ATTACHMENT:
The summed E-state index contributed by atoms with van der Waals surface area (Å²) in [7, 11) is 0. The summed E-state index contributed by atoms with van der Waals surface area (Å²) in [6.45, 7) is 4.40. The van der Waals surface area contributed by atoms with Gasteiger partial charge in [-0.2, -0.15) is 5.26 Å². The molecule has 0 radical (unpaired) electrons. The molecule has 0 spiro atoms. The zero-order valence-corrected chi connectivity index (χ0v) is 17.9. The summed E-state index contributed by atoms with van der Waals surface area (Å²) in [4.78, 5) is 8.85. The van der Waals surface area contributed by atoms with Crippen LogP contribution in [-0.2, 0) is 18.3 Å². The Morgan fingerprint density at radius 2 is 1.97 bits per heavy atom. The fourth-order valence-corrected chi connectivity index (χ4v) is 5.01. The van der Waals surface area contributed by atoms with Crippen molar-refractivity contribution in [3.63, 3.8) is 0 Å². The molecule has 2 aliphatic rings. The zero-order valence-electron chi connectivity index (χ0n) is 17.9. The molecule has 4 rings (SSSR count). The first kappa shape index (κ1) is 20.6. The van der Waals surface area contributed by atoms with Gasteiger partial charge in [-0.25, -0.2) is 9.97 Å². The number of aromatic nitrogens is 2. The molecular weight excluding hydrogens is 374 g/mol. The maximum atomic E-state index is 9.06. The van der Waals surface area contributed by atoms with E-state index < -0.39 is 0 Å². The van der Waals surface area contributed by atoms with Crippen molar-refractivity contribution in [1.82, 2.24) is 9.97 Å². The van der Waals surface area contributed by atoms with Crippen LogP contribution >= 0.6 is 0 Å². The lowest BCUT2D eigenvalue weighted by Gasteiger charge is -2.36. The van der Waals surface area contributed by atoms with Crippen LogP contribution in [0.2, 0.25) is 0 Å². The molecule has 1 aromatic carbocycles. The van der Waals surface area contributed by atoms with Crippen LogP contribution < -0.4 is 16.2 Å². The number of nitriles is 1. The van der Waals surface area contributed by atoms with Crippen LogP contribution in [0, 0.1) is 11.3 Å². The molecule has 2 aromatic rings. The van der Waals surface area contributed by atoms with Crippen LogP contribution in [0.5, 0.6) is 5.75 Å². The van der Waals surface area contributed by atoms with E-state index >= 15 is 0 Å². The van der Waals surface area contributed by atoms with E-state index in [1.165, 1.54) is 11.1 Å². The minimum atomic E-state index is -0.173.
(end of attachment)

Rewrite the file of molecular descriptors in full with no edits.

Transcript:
The summed E-state index contributed by atoms with van der Waals surface area (Å²) in [7, 11) is 0. The summed E-state index contributed by atoms with van der Waals surface area (Å²) in [6.45, 7) is 4.40. The van der Waals surface area contributed by atoms with Gasteiger partial charge in [-0.2, -0.15) is 5.26 Å². The molecule has 0 radical (unpaired) electrons. The molecule has 0 spiro atoms. The zero-order valence-corrected chi connectivity index (χ0v) is 17.9. The summed E-state index contributed by atoms with van der Waals surface area (Å²) in [4.78, 5) is 8.85. The van der Waals surface area contributed by atoms with Crippen LogP contribution in [-0.2, 0) is 18.3 Å². The Morgan fingerprint density at radius 2 is 1.97 bits per heavy atom. The fourth-order valence-corrected chi connectivity index (χ4v) is 5.01. The van der Waals surface area contributed by atoms with Crippen molar-refractivity contribution in [3.63, 3.8) is 0 Å². The molecule has 2 aliphatic rings. The zero-order valence-electron chi connectivity index (χ0n) is 17.9. The molecule has 4 rings (SSSR count). The first kappa shape index (κ1) is 20.6. The van der Waals surface area contributed by atoms with Gasteiger partial charge in [-0.25, -0.2) is 9.97 Å². The number of aromatic nitrogens is 2. The molecular weight excluding hydrogens is 374 g/mol. The maximum atomic E-state index is 9.06. The van der Waals surface area contributed by atoms with E-state index < -0.39 is 0 Å². The van der Waals surface area contributed by atoms with Crippen molar-refractivity contribution in [1.82, 2.24) is 9.97 Å². The van der Waals surface area contributed by atoms with Crippen LogP contribution >= 0.6 is 0 Å². The lowest BCUT2D eigenvalue weighted by Gasteiger charge is -2.36. The van der Waals surface area contributed by atoms with Crippen LogP contribution in [0.2, 0.25) is 0 Å². The molecule has 1 aromatic carbocycles. The van der Waals surface area contributed by atoms with Crippen LogP contribution < -0.4 is 16.2 Å². The number of nitriles is 1. The van der Waals surface area contributed by atoms with Crippen LogP contribution in [0, 0.1) is 11.3 Å². The molecule has 2 aromatic rings. The van der Waals surface area contributed by atoms with Crippen LogP contribution in [0.5, 0.6) is 5.75 Å². The van der Waals surface area contributed by atoms with E-state index >= 15 is 0 Å². The van der Waals surface area contributed by atoms with E-state index in [1.165, 1.54) is 11.1 Å². The minimum atomic E-state index is -0.173.